When I run the rpmbuild command, I receive the following error during the build phase:

* The Digi RealPort driver is supported only on the
* Intel x86 platform!
* Attempting to continue, hoping for the best...

If I look through the release notes that come with this driver, it mentions that it's compatible with SUSE up to 9.3.

How do I get a driver for SUSE 10?
answered Sep 20, 2007 by Grevers New to the Community (3 points)
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Please try the following syntax and let us know your results:

Make sure your kernel source is installed and the symbolic link is created:

# rpm -qa | grep kernel
# uname -r

The kernel-source should match your running kernel exactly (uname -r). If not please install the matching kernel-source from your SuSE media.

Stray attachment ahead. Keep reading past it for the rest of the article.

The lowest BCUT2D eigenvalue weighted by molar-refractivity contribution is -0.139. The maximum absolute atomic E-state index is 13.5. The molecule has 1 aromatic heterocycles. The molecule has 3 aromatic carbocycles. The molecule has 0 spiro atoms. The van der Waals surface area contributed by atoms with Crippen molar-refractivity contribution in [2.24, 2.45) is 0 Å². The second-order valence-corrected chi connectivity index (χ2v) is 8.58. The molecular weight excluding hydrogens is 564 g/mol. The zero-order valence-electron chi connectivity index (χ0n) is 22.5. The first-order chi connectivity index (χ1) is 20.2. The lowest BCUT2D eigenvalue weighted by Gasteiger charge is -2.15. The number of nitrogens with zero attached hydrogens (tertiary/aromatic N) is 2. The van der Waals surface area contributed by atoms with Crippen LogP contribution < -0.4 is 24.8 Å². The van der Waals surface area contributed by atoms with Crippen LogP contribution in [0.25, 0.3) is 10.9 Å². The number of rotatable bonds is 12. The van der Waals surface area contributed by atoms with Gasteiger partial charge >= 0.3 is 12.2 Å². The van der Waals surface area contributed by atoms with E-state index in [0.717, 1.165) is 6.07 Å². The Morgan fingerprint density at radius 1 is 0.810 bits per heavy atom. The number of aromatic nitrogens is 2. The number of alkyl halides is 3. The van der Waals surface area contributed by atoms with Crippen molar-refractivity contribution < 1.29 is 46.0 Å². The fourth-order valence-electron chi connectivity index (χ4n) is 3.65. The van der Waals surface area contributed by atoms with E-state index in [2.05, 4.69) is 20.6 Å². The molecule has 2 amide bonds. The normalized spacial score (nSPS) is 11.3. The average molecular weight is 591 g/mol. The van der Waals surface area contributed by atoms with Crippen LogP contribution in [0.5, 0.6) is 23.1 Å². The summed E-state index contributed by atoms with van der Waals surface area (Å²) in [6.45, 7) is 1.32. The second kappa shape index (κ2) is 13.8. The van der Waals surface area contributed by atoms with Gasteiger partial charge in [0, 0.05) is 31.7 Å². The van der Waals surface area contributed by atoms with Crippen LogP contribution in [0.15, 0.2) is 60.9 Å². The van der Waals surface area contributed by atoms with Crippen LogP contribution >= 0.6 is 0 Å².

# ls -l /usr/src

Verify symbolic link between kernel source directory and 'linux'. If none is there, create one:

# ln -s /usr/src/linux-(version) /usr/src/linux

Rebuild the source rpm:

# rpmbuild --rebuild dgrp-1.9-17.src.rpm
# rpm -i /usr/src/packages/RPMS/i386/dgrp-1.9-17.i386.rpm

You'll next need to add your Portserver to the driver, and can chose from either of the following methods:

From an Xterm session, configure your PortServer devices and start the associated daemons:

# /usr/bin/dgrp/config/dgrp_gui

Configuring from the command line:

# /usr/bin/dgrp/config/dgrp_cfg_node init (ttyid) (ip_address) (number_of_ports)
answered Sep 20, 2007 by michaelt Veteran of the Digi Community (769 points)
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Note also that one can usually fall back to VMWare. Their server product is free, and I've had some great success with it.

I'm sure that it isn't your preferred solution, but I mention it as it can get one out of a tight spot quickly, and give you some breathing room if you're under a tight schedule.

I've had luck with CentOS 5 as the host and guest OS. Fortunately I haven't had to use this approach with RealPort; but thought that I'd mention it in case it helps.
answered Sep 20, 2007 by tux7 New to the Community (12 points)